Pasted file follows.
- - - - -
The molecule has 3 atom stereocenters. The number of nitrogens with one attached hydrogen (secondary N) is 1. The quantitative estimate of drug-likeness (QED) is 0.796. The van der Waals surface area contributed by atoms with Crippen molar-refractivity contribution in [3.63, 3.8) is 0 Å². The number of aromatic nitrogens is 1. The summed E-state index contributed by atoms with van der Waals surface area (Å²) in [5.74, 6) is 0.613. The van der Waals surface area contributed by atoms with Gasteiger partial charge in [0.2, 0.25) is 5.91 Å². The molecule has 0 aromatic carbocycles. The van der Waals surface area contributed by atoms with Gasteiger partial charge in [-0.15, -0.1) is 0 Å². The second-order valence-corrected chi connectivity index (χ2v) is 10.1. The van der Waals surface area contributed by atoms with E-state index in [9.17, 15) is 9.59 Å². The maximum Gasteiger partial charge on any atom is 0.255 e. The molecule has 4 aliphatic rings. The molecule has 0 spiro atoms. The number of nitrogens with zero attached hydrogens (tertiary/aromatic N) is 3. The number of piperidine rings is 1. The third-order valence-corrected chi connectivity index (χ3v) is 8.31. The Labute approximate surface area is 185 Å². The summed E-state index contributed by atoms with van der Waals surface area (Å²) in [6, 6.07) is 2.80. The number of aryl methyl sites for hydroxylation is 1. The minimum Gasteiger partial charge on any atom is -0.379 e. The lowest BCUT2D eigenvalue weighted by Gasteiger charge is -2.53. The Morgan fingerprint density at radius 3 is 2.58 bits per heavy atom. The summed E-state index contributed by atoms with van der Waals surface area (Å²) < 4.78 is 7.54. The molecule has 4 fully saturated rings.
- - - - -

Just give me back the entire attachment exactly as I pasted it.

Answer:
The molecule has 3 atom stereocenters. The number of nitrogens with one attached hydrogen (secondary N) is 1. The quantitative estimate of drug-likeness (QED) is 0.796. The van der Waals surface area contributed by atoms with Crippen molar-refractivity contribution in [3.63, 3.8) is 0 Å². The number of aromatic nitrogens is 1. The summed E-state index contributed by atoms with van der Waals surface area (Å²) in [5.74, 6) is 0.613. The van der Waals surface area contributed by atoms with Gasteiger partial charge in [0.2, 0.25) is 5.91 Å². The molecule has 0 aromatic carbocycles. The van der Waals surface area contributed by atoms with Gasteiger partial charge in [-0.15, -0.1) is 0 Å². The second-order valence-corrected chi connectivity index (χ2v) is 10.1. The van der Waals surface area contributed by atoms with E-state index in [9.17, 15) is 9.59 Å². The maximum Gasteiger partial charge on any atom is 0.255 e. The molecule has 4 aliphatic rings. The molecule has 0 spiro atoms. The number of nitrogens with zero attached hydrogens (tertiary/aromatic N) is 3. The number of piperidine rings is 1. The third-order valence-corrected chi connectivity index (χ3v) is 8.31. The Labute approximate surface area is 185 Å². The summed E-state index contributed by atoms with van der Waals surface area (Å²) in [6, 6.07) is 2.80. The number of aryl methyl sites for hydroxylation is 1. The minimum Gasteiger partial charge on any atom is -0.379 e. The lowest BCUT2D eigenvalue weighted by Gasteiger charge is -2.53. The Morgan fingerprint density at radius 3 is 2.58 bits per heavy atom. The summed E-state index contributed by atoms with van der Waals surface area (Å²) < 4.78 is 7.54. The molecule has 4 fully saturated rings.